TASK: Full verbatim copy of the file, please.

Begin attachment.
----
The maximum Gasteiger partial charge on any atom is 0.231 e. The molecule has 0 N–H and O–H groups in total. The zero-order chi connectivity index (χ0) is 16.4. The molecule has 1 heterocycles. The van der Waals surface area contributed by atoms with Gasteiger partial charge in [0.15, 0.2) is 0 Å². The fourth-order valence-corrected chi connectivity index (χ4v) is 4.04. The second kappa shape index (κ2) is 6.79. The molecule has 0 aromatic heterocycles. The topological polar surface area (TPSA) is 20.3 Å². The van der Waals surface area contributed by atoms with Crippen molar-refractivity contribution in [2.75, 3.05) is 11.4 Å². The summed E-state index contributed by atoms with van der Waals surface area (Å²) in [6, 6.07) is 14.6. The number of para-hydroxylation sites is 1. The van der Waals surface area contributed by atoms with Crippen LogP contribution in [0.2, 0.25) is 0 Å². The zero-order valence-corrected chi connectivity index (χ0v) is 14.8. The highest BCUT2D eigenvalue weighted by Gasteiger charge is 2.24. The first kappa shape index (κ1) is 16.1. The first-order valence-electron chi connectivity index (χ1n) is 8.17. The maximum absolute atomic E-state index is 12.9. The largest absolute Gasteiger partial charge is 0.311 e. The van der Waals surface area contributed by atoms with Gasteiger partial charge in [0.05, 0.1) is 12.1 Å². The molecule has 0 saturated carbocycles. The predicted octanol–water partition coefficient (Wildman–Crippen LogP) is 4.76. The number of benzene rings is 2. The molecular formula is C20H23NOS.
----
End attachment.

The maximum Gasteiger partial charge on any atom is 0.231 e. The molecule has 0 N–H and O–H groups in total. The zero-order chi connectivity index (χ0) is 16.4. The molecule has 1 heterocycles. The van der Waals surface area contributed by atoms with Gasteiger partial charge in [0.15, 0.2) is 0 Å². The fourth-order valence-corrected chi connectivity index (χ4v) is 4.04. The second kappa shape index (κ2) is 6.79. The molecule has 0 aromatic heterocycles. The topological polar surface area (TPSA) is 20.3 Å². The van der Waals surface area contributed by atoms with Crippen molar-refractivity contribution in [2.75, 3.05) is 11.4 Å². The summed E-state index contributed by atoms with van der Waals surface area (Å²) in [6, 6.07) is 14.6. The number of para-hydroxylation sites is 1. The van der Waals surface area contributed by atoms with Crippen LogP contribution in [0.2, 0.25) is 0 Å². The zero-order valence-corrected chi connectivity index (χ0v) is 14.8. The highest BCUT2D eigenvalue weighted by Gasteiger charge is 2.24. The first kappa shape index (κ1) is 16.1. The first-order valence-electron chi connectivity index (χ1n) is 8.17. The maximum absolute atomic E-state index is 12.9. The largest absolute Gasteiger partial charge is 0.311 e. The van der Waals surface area contributed by atoms with Gasteiger partial charge in [0.05, 0.1) is 12.1 Å². The molecule has 0 saturated carbocycles. The predicted octanol–water partition coefficient (Wildman–Crippen LogP) is 4.76. The number of benzene rings is 2. The molecular formula is C20H23NOS.